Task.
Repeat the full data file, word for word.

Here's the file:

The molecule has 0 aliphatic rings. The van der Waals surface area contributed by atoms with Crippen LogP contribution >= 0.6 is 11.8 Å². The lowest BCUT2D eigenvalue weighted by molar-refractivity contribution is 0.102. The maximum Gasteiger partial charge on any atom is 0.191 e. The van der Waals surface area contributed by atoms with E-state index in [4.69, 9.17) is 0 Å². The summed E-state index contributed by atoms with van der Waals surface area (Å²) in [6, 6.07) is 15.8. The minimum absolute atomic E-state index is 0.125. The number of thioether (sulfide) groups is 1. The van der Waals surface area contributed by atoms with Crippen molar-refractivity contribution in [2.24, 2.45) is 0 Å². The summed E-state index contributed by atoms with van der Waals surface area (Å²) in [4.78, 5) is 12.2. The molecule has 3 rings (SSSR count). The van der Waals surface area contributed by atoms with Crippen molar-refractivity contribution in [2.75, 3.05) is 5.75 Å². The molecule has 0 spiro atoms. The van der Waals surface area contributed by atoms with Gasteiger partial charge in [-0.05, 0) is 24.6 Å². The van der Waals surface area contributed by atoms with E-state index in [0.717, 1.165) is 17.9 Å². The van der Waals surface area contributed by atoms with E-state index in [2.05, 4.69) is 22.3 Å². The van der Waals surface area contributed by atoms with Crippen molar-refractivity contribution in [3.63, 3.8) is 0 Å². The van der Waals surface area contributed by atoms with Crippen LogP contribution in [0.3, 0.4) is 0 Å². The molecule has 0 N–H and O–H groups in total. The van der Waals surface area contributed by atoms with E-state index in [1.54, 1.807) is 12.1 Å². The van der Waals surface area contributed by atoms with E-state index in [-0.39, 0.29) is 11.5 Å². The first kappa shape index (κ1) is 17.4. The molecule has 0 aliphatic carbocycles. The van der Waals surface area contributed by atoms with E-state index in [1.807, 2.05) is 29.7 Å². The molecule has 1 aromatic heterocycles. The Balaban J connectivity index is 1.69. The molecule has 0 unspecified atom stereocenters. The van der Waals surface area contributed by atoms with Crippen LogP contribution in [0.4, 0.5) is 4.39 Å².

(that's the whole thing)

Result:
The molecule has 0 aliphatic rings. The van der Waals surface area contributed by atoms with Crippen LogP contribution >= 0.6 is 11.8 Å². The lowest BCUT2D eigenvalue weighted by molar-refractivity contribution is 0.102. The maximum Gasteiger partial charge on any atom is 0.191 e. The van der Waals surface area contributed by atoms with E-state index in [4.69, 9.17) is 0 Å². The summed E-state index contributed by atoms with van der Waals surface area (Å²) in [6, 6.07) is 15.8. The minimum absolute atomic E-state index is 0.125. The number of thioether (sulfide) groups is 1. The van der Waals surface area contributed by atoms with Crippen molar-refractivity contribution in [2.24, 2.45) is 0 Å². The summed E-state index contributed by atoms with van der Waals surface area (Å²) in [4.78, 5) is 12.2. The molecule has 3 rings (SSSR count). The van der Waals surface area contributed by atoms with Crippen molar-refractivity contribution in [2.75, 3.05) is 5.75 Å². The molecule has 0 spiro atoms. The van der Waals surface area contributed by atoms with Gasteiger partial charge in [-0.05, 0) is 24.6 Å². The van der Waals surface area contributed by atoms with E-state index in [0.717, 1.165) is 17.9 Å². The van der Waals surface area contributed by atoms with E-state index in [2.05, 4.69) is 22.3 Å². The van der Waals surface area contributed by atoms with Crippen molar-refractivity contribution in [3.63, 3.8) is 0 Å². The van der Waals surface area contributed by atoms with Crippen LogP contribution in [0.3, 0.4) is 0 Å². The molecule has 0 N–H and O–H groups in total. The van der Waals surface area contributed by atoms with E-state index in [1.54, 1.807) is 12.1 Å². The van der Waals surface area contributed by atoms with E-state index in [-0.39, 0.29) is 11.5 Å². The first kappa shape index (κ1) is 17.4. The molecule has 0 aliphatic carbocycles. The van der Waals surface area contributed by atoms with E-state index in [1.807, 2.05) is 29.7 Å². The molecule has 1 aromatic heterocycles. The Balaban J connectivity index is 1.69. The molecule has 0 unspecified atom stereocenters. The van der Waals surface area contributed by atoms with Crippen LogP contribution in [0.4, 0.5) is 4.39 Å².